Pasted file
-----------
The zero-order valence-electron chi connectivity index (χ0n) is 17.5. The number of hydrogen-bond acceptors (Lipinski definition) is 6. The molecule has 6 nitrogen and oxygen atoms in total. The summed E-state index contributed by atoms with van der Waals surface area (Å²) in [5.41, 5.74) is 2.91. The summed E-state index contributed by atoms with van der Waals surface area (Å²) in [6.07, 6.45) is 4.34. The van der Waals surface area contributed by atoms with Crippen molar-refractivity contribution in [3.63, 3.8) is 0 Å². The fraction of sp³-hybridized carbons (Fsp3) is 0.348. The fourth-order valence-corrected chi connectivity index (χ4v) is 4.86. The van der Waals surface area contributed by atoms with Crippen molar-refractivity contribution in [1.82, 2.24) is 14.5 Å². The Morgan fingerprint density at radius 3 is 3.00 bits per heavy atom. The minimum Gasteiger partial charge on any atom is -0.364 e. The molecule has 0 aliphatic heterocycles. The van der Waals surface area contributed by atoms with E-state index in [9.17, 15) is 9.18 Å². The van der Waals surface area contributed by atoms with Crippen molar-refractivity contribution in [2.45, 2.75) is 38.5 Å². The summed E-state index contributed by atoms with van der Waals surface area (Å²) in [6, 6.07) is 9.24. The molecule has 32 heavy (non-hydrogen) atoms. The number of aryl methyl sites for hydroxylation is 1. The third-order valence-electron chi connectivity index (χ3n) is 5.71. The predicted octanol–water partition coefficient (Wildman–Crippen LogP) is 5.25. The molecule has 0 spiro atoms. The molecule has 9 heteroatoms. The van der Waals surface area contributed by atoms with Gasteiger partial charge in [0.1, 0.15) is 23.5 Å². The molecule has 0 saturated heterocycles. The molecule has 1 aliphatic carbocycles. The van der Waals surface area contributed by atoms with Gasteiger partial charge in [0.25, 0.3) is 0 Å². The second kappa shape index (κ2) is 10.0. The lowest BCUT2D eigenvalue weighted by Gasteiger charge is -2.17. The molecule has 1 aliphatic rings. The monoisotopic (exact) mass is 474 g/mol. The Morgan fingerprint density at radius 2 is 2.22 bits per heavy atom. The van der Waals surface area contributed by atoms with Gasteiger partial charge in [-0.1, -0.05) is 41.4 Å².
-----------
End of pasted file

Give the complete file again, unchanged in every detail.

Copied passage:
The zero-order valence-electron chi connectivity index (χ0n) is 17.5. The number of hydrogen-bond acceptors (Lipinski definition) is 6. The molecule has 6 nitrogen and oxygen atoms in total. The summed E-state index contributed by atoms with van der Waals surface area (Å²) in [5.41, 5.74) is 2.91. The summed E-state index contributed by atoms with van der Waals surface area (Å²) in [6.07, 6.45) is 4.34. The van der Waals surface area contributed by atoms with Crippen molar-refractivity contribution in [3.63, 3.8) is 0 Å². The fraction of sp³-hybridized carbons (Fsp3) is 0.348. The fourth-order valence-corrected chi connectivity index (χ4v) is 4.86. The van der Waals surface area contributed by atoms with Crippen molar-refractivity contribution in [1.82, 2.24) is 14.5 Å². The Morgan fingerprint density at radius 3 is 3.00 bits per heavy atom. The minimum Gasteiger partial charge on any atom is -0.364 e. The molecule has 0 aliphatic heterocycles. The van der Waals surface area contributed by atoms with E-state index in [9.17, 15) is 9.18 Å². The van der Waals surface area contributed by atoms with Crippen molar-refractivity contribution in [2.45, 2.75) is 38.5 Å². The summed E-state index contributed by atoms with van der Waals surface area (Å²) in [6, 6.07) is 9.24. The molecule has 32 heavy (non-hydrogen) atoms. The number of aryl methyl sites for hydroxylation is 1. The third-order valence-electron chi connectivity index (χ3n) is 5.71. The predicted octanol–water partition coefficient (Wildman–Crippen LogP) is 5.25. The molecule has 0 spiro atoms. The molecule has 9 heteroatoms. The van der Waals surface area contributed by atoms with Gasteiger partial charge in [0.1, 0.15) is 23.5 Å². The molecule has 0 saturated heterocycles. The molecule has 1 aliphatic carbocycles. The van der Waals surface area contributed by atoms with Gasteiger partial charge in [0.25, 0.3) is 0 Å². The second kappa shape index (κ2) is 10.0. The lowest BCUT2D eigenvalue weighted by Gasteiger charge is -2.17. The molecule has 1 aliphatic rings. The monoisotopic (exact) mass is 474 g/mol. The Morgan fingerprint density at radius 2 is 2.22 bits per heavy atom. The van der Waals surface area contributed by atoms with Gasteiger partial charge in [-0.1, -0.05) is 41.4 Å².